WordPress core offers plugin developers a certain endpoint which they can use for AJAX requests. This endpoint is
wp-admin/admin-ajax.php. Despite it’s naming, it can be used for both frontend and admin ajax requests, and can even be used for non-logged in users.
We have found one drawback with the use of this endpoint however. It loads WordPress admin, and in certain cases this can be a huge performance issue because of that extra overhead.
To help improve performance of frontend AJAX requests (such as add to cart and checkout) we’ve implemented Custom AJAX Endpoints in WooCommerce 2.4.
These use a new endpoint: /wc-ajax/request-name currentpageurl?wc-ajax=request-name
Because this endpoint is not within admin, it will not load the WP administration area, resulting in a faster request. As an example, in testing, adding items to the cart was around 40% faster using the new endpoints.
There are two possible gotchas which users need to be aware of with the new endpoints.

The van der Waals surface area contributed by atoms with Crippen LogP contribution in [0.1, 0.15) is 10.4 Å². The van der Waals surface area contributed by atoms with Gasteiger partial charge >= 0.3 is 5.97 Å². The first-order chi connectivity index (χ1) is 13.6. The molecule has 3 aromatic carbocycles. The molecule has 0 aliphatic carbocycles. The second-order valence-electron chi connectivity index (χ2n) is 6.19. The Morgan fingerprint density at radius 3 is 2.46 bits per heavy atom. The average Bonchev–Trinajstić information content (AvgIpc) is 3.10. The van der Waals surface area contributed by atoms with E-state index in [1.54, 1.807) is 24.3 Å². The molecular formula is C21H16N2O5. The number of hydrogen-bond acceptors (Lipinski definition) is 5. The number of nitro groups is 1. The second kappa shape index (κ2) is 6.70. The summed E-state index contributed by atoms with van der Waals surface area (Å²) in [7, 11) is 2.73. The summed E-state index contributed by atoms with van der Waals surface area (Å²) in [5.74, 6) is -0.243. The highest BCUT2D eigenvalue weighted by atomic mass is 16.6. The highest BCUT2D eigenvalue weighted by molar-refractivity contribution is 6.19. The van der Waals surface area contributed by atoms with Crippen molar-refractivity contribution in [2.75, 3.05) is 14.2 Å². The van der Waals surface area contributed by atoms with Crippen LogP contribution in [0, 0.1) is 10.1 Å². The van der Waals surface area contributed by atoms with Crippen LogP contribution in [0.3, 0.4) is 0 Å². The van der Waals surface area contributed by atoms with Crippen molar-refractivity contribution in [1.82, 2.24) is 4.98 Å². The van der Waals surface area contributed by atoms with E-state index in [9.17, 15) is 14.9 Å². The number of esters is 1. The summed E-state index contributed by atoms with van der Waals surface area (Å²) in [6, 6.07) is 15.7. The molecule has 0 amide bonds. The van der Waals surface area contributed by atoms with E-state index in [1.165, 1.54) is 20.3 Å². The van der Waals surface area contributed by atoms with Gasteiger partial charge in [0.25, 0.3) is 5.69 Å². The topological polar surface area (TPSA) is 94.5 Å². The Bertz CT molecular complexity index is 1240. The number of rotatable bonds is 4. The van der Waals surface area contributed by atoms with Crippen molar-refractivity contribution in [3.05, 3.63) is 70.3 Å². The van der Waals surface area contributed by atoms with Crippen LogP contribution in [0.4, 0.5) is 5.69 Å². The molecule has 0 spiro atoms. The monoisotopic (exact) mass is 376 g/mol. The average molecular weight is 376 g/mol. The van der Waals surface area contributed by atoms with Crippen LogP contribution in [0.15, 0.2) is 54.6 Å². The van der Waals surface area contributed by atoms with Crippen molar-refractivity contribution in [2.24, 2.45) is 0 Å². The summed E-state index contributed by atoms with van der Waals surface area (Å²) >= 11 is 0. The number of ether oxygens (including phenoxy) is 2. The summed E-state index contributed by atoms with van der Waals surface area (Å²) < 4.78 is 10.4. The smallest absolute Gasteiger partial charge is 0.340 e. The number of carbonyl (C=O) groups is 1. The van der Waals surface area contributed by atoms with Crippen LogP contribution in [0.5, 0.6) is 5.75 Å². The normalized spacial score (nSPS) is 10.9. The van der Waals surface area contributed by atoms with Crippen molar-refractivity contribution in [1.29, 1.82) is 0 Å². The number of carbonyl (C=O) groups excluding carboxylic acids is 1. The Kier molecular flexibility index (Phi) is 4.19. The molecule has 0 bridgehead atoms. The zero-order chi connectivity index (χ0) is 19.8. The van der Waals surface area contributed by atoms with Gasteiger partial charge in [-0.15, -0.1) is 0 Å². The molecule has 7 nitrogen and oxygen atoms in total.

1. If using caching plugins, the wc-ajax endpoint, like the wc-api endpoint, needs to be excluded from cache.
2. If forcing SSL or non-SSL for certain URLs, /wc-ajax/ should be allowed to work with either. Because this is an AJAX request, secure pages will need to use a secure ajax endpoint, and non-secure pages will need to use a non-secure ajax endpoint to avoid “Access-Control-Allow-Origin” errors.
Check with your web host if you’re unsure of either of these points.
One final note, if you need to detect AJAX requests for any reason via code, our AJAX endpoint will ensure the standard DOING_AJAX constant is set, as well as a custom WC_DOING_AJAX constant.
If you would like to view the code behind these new endpoints, see the class-wc-ajax.php file here.